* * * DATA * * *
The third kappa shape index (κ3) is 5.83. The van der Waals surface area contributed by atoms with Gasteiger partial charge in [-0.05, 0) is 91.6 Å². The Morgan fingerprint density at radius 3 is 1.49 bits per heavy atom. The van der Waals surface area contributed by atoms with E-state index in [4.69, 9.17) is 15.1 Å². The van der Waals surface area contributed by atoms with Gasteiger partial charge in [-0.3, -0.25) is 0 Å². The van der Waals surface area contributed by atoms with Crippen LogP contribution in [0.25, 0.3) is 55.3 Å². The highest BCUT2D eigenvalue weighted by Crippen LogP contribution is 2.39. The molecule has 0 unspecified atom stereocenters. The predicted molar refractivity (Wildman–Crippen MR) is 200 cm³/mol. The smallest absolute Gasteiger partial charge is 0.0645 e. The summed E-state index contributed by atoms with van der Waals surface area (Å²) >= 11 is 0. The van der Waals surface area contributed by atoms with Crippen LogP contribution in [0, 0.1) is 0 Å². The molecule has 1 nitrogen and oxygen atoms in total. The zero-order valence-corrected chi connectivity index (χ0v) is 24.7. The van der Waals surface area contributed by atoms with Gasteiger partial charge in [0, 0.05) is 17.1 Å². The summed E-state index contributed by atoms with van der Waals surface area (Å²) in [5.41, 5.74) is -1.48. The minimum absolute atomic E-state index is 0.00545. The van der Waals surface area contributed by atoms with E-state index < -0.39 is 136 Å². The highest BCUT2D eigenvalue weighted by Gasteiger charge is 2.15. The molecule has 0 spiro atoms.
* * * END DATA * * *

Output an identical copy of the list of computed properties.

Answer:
The third kappa shape index (κ3) is 5.83. The van der Waals surface area contributed by atoms with Gasteiger partial charge in [-0.05, 0) is 91.6 Å². The Morgan fingerprint density at radius 3 is 1.49 bits per heavy atom. The van der Waals surface area contributed by atoms with E-state index in [4.69, 9.17) is 15.1 Å². The van der Waals surface area contributed by atoms with Gasteiger partial charge in [-0.3, -0.25) is 0 Å². The van der Waals surface area contributed by atoms with Crippen LogP contribution in [0.25, 0.3) is 55.3 Å². The highest BCUT2D eigenvalue weighted by Crippen LogP contribution is 2.39. The molecule has 0 unspecified atom stereocenters. The predicted molar refractivity (Wildman–Crippen MR) is 200 cm³/mol. The smallest absolute Gasteiger partial charge is 0.0645 e. The summed E-state index contributed by atoms with van der Waals surface area (Å²) >= 11 is 0. The van der Waals surface area contributed by atoms with Crippen LogP contribution in [0, 0.1) is 0 Å². The molecule has 1 nitrogen and oxygen atoms in total. The zero-order valence-corrected chi connectivity index (χ0v) is 24.7. The van der Waals surface area contributed by atoms with Gasteiger partial charge in [0, 0.05) is 17.1 Å². The summed E-state index contributed by atoms with van der Waals surface area (Å²) in [5.41, 5.74) is -1.48. The minimum absolute atomic E-state index is 0.00545. The van der Waals surface area contributed by atoms with E-state index < -0.39 is 136 Å². The highest BCUT2D eigenvalue weighted by Gasteiger charge is 2.15. The molecule has 0 spiro atoms.